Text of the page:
In September 1939, India declared war on Germany and at the height of the World War II, more than 2.5 million Indian soldiers were fighting against the Axis powers.[49] The Indian Army was one of the largest Allied forces contingents which took part in the North and East African, Western Desert and the Italian Campaign and played a crucial role in halting the progress of Imperial Japan in the South-East Asian theatre. [50][51] However, certain Indian nationalists collaborated with the Axis powers to overthrow the British Raj. The Indian National Army (INA), led by Subhash Chandra Bose, forged an alliance with the Axis powers and fought an unsuccessful military campaign against British India.[52]

In 1943, a perceived shortage of food leading to large-scale hoarding and soaring food prices coupled with poor food distribution mechanism and inadequate response of the British officials resulted in a catastrophic famine in the Bengal region which killed about 1.5 to 3 million people.[53][54] After World War II, a number of mutinies broke out in the Air Force and Navy and the INA trials caused considerable public unrest.[55][56] On 15 August 1947, the British Raj was dissolved following which the Muslim-majority areas were partitioned which led to the creation of a separate sovereign dominion known as Pakistan.[57] The partition led to a population transfer of more than 10 million people between India and Pakistan and the death of about one million people.[58]

Soon after the end of the British Raj, the accession of the 552 princely states to the Union of India went smoothly with the exception of Junagadh, Kashmir and Hyderabad.[59] Junagadh acceded to Pakistan which caused considerable internal unrest.[60] As a consequence, India militarily occupied Junagadh and held a plebiscite, following which Junagadh joined India.[61] After negotiations between India and then Nizam of Hyderabad ended in a stalemate, India launched a successful "police action" to annex Hyderabad.[61] Facing deteriorating political situation, unrest among the Muslim-majority populace and a Pakistani military invasion, the then Maharaja of Kashmir decided to seek military assistance from India and signed the Instrument of Accession.[61][62] The subsequent armed conflict between India and Pakistan ended in December 1948 and the Line of Control formed the de facto border between Indian and Pakistani Kashmir.[63]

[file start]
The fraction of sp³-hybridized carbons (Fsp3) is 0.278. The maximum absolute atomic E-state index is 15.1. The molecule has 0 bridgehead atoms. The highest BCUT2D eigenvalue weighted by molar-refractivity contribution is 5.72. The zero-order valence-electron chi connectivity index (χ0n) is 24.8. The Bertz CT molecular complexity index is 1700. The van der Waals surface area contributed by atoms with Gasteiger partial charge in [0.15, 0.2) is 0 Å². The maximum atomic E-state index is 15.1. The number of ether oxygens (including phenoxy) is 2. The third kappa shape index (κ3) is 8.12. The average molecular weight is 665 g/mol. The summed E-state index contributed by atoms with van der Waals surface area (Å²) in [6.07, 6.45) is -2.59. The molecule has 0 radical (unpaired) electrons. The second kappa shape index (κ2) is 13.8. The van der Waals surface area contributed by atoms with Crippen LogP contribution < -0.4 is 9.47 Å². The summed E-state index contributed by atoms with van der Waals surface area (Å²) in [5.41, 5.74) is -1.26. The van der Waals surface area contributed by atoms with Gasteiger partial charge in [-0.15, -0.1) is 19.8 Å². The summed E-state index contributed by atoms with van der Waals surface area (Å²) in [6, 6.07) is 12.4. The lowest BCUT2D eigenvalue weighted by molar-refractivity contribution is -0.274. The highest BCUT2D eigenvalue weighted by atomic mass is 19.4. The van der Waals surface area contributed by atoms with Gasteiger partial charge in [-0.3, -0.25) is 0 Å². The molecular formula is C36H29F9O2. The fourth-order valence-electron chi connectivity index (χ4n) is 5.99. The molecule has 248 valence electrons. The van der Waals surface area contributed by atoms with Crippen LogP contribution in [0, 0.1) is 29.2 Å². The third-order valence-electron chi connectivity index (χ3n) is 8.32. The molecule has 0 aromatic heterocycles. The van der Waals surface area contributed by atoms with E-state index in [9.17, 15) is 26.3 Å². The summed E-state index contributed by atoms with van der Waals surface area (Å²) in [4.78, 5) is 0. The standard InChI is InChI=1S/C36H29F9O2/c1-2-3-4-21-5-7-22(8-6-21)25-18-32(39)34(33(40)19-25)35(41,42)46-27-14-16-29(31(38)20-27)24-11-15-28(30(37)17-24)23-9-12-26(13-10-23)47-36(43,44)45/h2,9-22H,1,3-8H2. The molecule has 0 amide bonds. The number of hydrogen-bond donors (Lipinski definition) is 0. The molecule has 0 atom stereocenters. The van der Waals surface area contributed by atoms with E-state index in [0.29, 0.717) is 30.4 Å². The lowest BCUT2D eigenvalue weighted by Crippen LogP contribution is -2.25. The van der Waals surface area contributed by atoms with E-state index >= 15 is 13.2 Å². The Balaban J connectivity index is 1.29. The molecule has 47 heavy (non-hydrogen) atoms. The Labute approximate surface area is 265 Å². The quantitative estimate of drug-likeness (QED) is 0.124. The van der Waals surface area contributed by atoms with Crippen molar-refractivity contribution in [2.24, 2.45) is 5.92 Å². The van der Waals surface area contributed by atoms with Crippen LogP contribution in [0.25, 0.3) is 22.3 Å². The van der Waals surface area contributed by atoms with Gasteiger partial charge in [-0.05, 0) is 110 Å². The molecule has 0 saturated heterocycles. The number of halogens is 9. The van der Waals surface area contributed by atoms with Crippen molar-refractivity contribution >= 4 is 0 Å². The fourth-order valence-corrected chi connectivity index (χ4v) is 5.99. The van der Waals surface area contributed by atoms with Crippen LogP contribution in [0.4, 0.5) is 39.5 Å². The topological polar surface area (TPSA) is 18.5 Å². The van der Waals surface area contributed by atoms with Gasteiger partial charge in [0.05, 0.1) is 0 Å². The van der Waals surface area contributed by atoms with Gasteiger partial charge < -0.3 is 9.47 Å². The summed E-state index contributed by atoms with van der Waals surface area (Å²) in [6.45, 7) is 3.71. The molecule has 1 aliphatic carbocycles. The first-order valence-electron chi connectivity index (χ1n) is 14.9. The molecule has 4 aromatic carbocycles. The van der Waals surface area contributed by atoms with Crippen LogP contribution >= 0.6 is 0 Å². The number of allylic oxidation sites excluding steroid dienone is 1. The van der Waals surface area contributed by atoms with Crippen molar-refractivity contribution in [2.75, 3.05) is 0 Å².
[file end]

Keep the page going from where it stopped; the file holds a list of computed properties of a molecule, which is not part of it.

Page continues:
On 26 January 1950, India became a republic and a new constitution came into effect under which the country was established as a secular and a democratic state.[64] In 1961, India successfully invaded Goa to liberate it from Portuguese rule, following which Goa was incorporated into the Indian union.[65] India's unresolved territorial disputes with the People's Republic of China escalated into the 1962 Sino-Indian War, which resulted in India losing control over northeastern Ladakh region. In 1965, Pakistan's failed attempt to infiltrate and invade Indian Kashmir triggered the Second Kashmir War.[66] A third major war broke out between India and Pakistan in 1971 which resulted in a decisive Indian victory and the creation of Bangladesh.[67] During the early 1970s, Sikkim faced a popular pro-democratic movement and a referendum was held in 1975, following which Sikkim merged with India.[68] In the 1980s, India launched a successful military offensive in Siachen which helped it gain control over most of the region.[69] In 1999, Pakistani soldiers infiltrated into the Kargil region of Indian Kashmir,[70] following which India responded with a successful military campaign to drive out the infiltrators.[71]